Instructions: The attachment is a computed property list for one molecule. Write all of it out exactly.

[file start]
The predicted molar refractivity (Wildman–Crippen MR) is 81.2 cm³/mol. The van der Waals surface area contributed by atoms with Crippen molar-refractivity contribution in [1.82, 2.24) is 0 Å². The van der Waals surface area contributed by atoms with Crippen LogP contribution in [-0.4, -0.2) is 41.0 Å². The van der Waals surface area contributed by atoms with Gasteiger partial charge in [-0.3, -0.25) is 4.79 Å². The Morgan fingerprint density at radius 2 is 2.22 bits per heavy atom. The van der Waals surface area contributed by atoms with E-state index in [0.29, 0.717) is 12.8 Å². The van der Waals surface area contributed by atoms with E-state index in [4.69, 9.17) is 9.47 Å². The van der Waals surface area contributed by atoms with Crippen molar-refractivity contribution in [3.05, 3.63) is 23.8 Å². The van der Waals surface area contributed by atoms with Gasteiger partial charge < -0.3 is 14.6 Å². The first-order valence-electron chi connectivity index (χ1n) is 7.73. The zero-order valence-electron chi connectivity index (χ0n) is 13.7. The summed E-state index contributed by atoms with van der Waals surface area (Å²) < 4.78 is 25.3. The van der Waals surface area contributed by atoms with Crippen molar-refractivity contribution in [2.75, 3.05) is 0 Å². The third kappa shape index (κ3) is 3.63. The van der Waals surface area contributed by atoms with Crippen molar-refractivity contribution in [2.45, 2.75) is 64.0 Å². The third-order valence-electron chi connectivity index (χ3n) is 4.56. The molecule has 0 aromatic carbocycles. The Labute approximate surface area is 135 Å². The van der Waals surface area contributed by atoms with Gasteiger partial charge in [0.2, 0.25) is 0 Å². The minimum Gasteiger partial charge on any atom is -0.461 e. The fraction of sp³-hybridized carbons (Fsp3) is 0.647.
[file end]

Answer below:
The predicted molar refractivity (Wildman–Crippen MR) is 81.2 cm³/mol. The van der Waals surface area contributed by atoms with Crippen molar-refractivity contribution in [1.82, 2.24) is 0 Å². The van der Waals surface area contributed by atoms with Crippen LogP contribution in [-0.4, -0.2) is 41.0 Å². The van der Waals surface area contributed by atoms with Gasteiger partial charge in [-0.3, -0.25) is 4.79 Å². The Morgan fingerprint density at radius 2 is 2.22 bits per heavy atom. The van der Waals surface area contributed by atoms with E-state index in [0.29, 0.717) is 12.8 Å². The van der Waals surface area contributed by atoms with E-state index in [4.69, 9.17) is 9.47 Å². The van der Waals surface area contributed by atoms with Crippen molar-refractivity contribution in [3.05, 3.63) is 23.8 Å². The van der Waals surface area contributed by atoms with Gasteiger partial charge < -0.3 is 14.6 Å². The first-order valence-electron chi connectivity index (χ1n) is 7.73. The zero-order valence-electron chi connectivity index (χ0n) is 13.7. The summed E-state index contributed by atoms with van der Waals surface area (Å²) < 4.78 is 25.3. The van der Waals surface area contributed by atoms with Crippen molar-refractivity contribution in [2.75, 3.05) is 0 Å². The third kappa shape index (κ3) is 3.63. The van der Waals surface area contributed by atoms with Crippen molar-refractivity contribution in [2.45, 2.75) is 64.0 Å². The third-order valence-electron chi connectivity index (χ3n) is 4.56. The molecule has 0 aromatic carbocycles. The Labute approximate surface area is 135 Å². The van der Waals surface area contributed by atoms with Gasteiger partial charge in [0.2, 0.25) is 0 Å². The minimum Gasteiger partial charge on any atom is -0.461 e. The fraction of sp³-hybridized carbons (Fsp3) is 0.647.